The internet is in a real weird spot right now. Ad blocking has been gaining steam over the years, and depending on how technically savvy your site’s audience is, it’s entirely possible to have more people blocking the advertising that is paying for your site to exist than viewing those ads. The saving grace in a more-recent sense has been that people browsing from mobile devices has also grown significantly. Over two thirds of our traffic comes from mobile devices, and most of those devices are running iOS. In that sense, it still sucks, but it’s not a huge deal if a bunch of people in that remaining third are blocking our ads. If you’re blocking our ads, please support our Patreon.
With the release of iOS 9 this week, Apple also added the ability for developers to build content blockers in mobile Safari. It remains to be seen what kind of impact this is going to have, but it hasn’t exactly been reassuring that many of these content blockers have been racing up the iTunes top charts. As someone who not only makes a living off producing content online, but also manages a team of amazing writers who do the same, the future feels troubling.
Don’t get me wrong, I understand the appeal of ad blocking. I’ve clicked many of those dumb click bait listicle links chronically shared on Facebook and have been amazed by the number of sites that have more advertising than they do actual content. (Particularly when the content is obscured through a dozen different slides you need to keep clicking “Next" through.) On sites like these, the experience is terrible, leading to the totally logical conclusion of “Wow, online advertising really sucks." It’s often even worse on the smaller screen of mobile devices where both screen real estate and metered monthly bandwidth allotments are a concern.
The thing is, when you block ads, you’re really not hurting these massive web sites. They generate so much traffic, and serve so many ads, it all works out in the end. Additionally, the most abusive sites typically have the least savvy readerbase who likely don’t even know they can block ads. Who you do hurt are smaller sites like TouchArcade who don’t generate the millions of daily page views to make the financial math of ad payments versus operating costs work out at the end of the day. To make things worse, it’s often smaller sites like ours that create the original content which then gets curated, aggregated, or otherwise repurposed on larger sites with crazier advertising schemes which the original content creators earn nothing from.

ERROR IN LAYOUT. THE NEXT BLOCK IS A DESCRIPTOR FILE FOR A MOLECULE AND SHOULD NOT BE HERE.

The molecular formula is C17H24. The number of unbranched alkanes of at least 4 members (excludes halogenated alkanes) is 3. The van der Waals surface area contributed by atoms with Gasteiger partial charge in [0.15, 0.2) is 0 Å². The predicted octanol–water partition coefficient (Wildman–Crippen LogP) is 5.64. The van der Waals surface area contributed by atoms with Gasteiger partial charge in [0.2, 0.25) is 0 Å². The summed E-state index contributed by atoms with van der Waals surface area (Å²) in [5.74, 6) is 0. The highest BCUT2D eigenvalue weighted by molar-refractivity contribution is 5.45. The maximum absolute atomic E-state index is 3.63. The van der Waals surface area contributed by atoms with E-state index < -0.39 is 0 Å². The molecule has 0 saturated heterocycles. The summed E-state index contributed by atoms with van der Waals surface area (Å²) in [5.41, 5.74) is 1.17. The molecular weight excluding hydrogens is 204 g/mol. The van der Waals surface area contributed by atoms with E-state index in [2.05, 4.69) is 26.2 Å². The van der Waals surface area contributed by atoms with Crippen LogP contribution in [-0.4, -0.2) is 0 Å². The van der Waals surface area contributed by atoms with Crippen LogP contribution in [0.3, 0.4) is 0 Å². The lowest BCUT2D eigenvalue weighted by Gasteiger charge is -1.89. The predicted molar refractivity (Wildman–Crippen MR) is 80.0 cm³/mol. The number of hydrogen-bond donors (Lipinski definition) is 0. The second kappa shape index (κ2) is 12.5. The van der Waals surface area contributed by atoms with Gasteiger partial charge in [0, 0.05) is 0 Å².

The way I’ve always looked at it is you need to have a respectful relationship with your readers when it comes to your site’s monetization strategy, which is what we strive for here at TouchArcade. The ads we run are curated by hand by our ad sales manager Marianne Schultz. We turn down ad buys that are irrelevant and won’t run ads that we feel are inappropriate. (For instance, if characters are too scantily clad we’ll ask them to be covered up a bit more.) We don’t do pop-ups, pop-unders, ads with sound, interstitial ads, or anything else. The most obnoxious thing you’ll ever see is a site skin, which usually actually looks pretty cool. Seriously, if you’re blocking our ads, try adding us to your whitelist. I doubt you’ll be disappointed.
Additionally, since iOS developers are our primary customer base when it comes to ad sales, the things that get advertised here are typically stuff you’d be interested in anyway. Hell, I’m not ashamed to admit I’ve even discovered great games from our own ads that somehow slipped off my radar. When we don’t have active ad campaigns we’re running, our ad spaces default back to basic Google ads, which might not be as relevant but are similarly never obnoxious.
The end result of all this, is we can do cool things like attend E3, GDC, and other conferences, have an army of people writing game reviews, and people doing all sorts of other behind the scenes stuff that makes TouchArcade work like a well oiled machine… All at a cost to our readers of $0. No one is getting rich off this, we do it because we love it.
If you were around for the announcement of our Patreon, you’ll know that ad sales in the iOS game world aren’t that great anyway. So, us not running as many ads as we used to be able to, combined with a growing number of people blocking those ads results in a financial formula that could potentially not balance out at the end of the day… Which really sucks to think about considering we just finally got back to a point where things were feeling relatively OK with the overall success of our Patreon supplementing our existing ad sales.
At the end of the day, whether or not you block our ads is entirely up to you. We’re not going to fiddle with our site to screw with people who install ad blockers, instead, we’re just going to try to appeal to your love of small, extremely passionate, niche web sites like TouchArcade that you care enough about that you’ve made it this far in this article. If you’re going to block our ads, please support our Patreon.